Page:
*128 We do not think that petitioners can do indirectly, that which they cannot do directly in order to give the petition validity. If there was originally an insufficiency of bona fide electors to the petition, which cannot be remedied by adding additional electors, then neither can the fault be remedied by reducing the land area to be incorporated in order to gain the requisite number of qualified electors in each of the quarter-quarter sections.

In McQuillin Municipal Corporations, 3rd Ed., Vol. I, § 3.27, p. 560, this rule is stated:

"The court or board to which a petition for incorporation is presented has no authority to alter or amend the description in the petition of the territory sought to be incorporated, or to permit a substantial amendment of the boundaries, except where the amendment does not change the area to be incorporated, and in some states where farm lands are excluded by amendment at the request of the party aggrieved."

To the same effect is a statement in 62 C.J.S. Municipal Corporations § 17, p. 96, where it is stated:

"Material and improper alterations of a petition for incorporation after it has been presented or filed may render the subsequent proceedings void, and it may not be altered or amended so as to correct a material mistake in the description of the territory to be included, but the court may, while the matter is pending and all the parties are represented, permit an amendment of the petition so that it will comply fully with the statute in a matter of form."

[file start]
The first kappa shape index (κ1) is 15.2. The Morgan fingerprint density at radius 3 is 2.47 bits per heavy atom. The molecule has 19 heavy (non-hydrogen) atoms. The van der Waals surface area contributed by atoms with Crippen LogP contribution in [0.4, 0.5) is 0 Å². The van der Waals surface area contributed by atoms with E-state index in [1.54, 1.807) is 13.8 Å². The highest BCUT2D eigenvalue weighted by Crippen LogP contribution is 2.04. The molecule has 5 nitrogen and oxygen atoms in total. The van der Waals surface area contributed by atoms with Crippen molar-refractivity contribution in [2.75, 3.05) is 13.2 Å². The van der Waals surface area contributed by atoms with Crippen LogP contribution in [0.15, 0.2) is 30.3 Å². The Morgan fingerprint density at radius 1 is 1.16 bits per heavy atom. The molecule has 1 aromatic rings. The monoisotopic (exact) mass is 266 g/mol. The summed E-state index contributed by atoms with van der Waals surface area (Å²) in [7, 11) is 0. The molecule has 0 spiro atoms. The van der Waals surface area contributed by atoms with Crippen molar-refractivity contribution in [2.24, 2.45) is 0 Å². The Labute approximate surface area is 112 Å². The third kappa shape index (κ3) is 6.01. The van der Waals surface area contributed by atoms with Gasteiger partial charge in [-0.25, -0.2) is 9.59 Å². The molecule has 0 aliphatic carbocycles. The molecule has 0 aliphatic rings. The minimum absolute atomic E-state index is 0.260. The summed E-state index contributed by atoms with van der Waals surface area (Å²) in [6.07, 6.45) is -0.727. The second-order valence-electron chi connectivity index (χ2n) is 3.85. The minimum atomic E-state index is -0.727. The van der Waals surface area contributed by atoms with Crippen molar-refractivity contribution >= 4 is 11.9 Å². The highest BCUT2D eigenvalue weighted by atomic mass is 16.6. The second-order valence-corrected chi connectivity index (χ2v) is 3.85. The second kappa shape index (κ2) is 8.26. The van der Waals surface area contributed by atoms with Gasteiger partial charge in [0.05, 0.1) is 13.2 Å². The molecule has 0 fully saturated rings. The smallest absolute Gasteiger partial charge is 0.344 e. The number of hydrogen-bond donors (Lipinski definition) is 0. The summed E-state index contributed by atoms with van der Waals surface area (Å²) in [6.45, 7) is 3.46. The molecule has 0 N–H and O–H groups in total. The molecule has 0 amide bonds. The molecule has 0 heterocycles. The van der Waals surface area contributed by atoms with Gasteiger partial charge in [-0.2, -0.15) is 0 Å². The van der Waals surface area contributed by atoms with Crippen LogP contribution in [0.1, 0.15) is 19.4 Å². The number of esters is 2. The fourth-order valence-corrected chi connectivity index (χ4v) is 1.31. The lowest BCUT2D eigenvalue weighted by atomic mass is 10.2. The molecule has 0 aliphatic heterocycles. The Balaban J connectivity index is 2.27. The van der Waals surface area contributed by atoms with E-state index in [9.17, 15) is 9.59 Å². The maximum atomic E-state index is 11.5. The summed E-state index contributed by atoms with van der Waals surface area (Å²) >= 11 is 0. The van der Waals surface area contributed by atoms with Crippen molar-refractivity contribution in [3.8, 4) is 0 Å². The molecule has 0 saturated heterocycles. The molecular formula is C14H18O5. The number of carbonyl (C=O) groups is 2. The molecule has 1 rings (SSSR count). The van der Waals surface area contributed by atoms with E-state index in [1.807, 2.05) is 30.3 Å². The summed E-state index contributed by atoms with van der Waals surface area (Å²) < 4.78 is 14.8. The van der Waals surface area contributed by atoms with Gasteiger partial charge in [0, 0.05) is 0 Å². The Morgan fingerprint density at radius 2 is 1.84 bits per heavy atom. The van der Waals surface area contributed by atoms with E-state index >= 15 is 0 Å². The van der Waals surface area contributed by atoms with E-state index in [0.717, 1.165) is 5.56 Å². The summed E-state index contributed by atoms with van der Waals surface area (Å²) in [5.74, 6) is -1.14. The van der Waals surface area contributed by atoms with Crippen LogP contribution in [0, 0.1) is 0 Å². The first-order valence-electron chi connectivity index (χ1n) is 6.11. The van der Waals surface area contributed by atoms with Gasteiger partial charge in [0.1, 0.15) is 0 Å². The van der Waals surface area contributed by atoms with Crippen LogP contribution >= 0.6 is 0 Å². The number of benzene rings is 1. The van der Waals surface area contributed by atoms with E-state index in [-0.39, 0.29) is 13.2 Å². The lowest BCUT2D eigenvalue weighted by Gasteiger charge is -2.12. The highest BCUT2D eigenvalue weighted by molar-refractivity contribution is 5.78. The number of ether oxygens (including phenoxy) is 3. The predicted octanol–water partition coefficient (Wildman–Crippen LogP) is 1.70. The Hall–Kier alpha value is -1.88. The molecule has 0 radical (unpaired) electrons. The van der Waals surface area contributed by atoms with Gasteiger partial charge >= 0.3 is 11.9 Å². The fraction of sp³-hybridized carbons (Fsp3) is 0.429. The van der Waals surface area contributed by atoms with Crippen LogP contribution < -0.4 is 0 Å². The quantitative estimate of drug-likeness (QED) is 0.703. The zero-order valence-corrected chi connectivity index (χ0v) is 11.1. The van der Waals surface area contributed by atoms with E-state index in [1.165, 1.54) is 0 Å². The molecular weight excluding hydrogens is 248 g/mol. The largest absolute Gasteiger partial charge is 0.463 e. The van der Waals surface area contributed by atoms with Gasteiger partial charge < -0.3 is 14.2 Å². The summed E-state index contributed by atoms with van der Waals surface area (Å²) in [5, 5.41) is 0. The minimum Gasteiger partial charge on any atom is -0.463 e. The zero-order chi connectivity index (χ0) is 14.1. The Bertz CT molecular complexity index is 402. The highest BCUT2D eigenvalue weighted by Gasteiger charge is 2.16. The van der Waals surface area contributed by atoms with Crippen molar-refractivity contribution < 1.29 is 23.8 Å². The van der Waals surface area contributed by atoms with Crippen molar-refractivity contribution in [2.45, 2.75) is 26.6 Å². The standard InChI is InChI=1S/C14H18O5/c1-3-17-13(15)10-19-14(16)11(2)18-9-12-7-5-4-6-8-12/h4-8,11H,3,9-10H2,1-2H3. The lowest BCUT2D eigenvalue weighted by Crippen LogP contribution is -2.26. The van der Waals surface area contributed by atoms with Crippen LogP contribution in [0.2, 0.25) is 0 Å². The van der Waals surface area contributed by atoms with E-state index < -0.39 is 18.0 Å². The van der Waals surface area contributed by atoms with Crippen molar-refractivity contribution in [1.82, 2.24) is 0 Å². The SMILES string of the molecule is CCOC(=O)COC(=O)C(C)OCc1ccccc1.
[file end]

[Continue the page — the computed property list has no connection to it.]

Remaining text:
71 C.J.S. Pleading § 288b, p. 638, jurisdictional matters, gives the following statement:

"It has been held that the original pleading in an action commenced in a manner violating an express statutory prohibition going to the jurisdiction of the court is not amendable, and that, where a tribunal is of special and limited jurisdiction, if the facts on which jurisdiction rests do not appear, the court has no jurisdiction to permit them to be supplied by amendment. * * *" (Emphasis added)

Then in State ex rel. Lantz v. Board of Trustees of Franklin Tp., Franklin County, 147 Ohio St. 256, 70 N.E.2d 890, the court said:

"The board of trustees was without authority to alter or amend the description in the incorporation petition and thereby change the description of the territory as set forth in that petition at the time it was signed by the electors and at the time it was subsequently presented to the board of trustees."

The assent of those, required under Tit. 37, § 10, Code of Alabama, 1940, was obtained and given as to those matters embraced in the original written petition by their signing it. Such assent was to the petition as originally filed, not in its amended form. The proposed amendment would change the property description by reducing the area of the territory proposed to be incorporated, as well as by striking some of the petitioning parties. In this changed state, the petition lacks the assent in writing of those required by law to be signatories.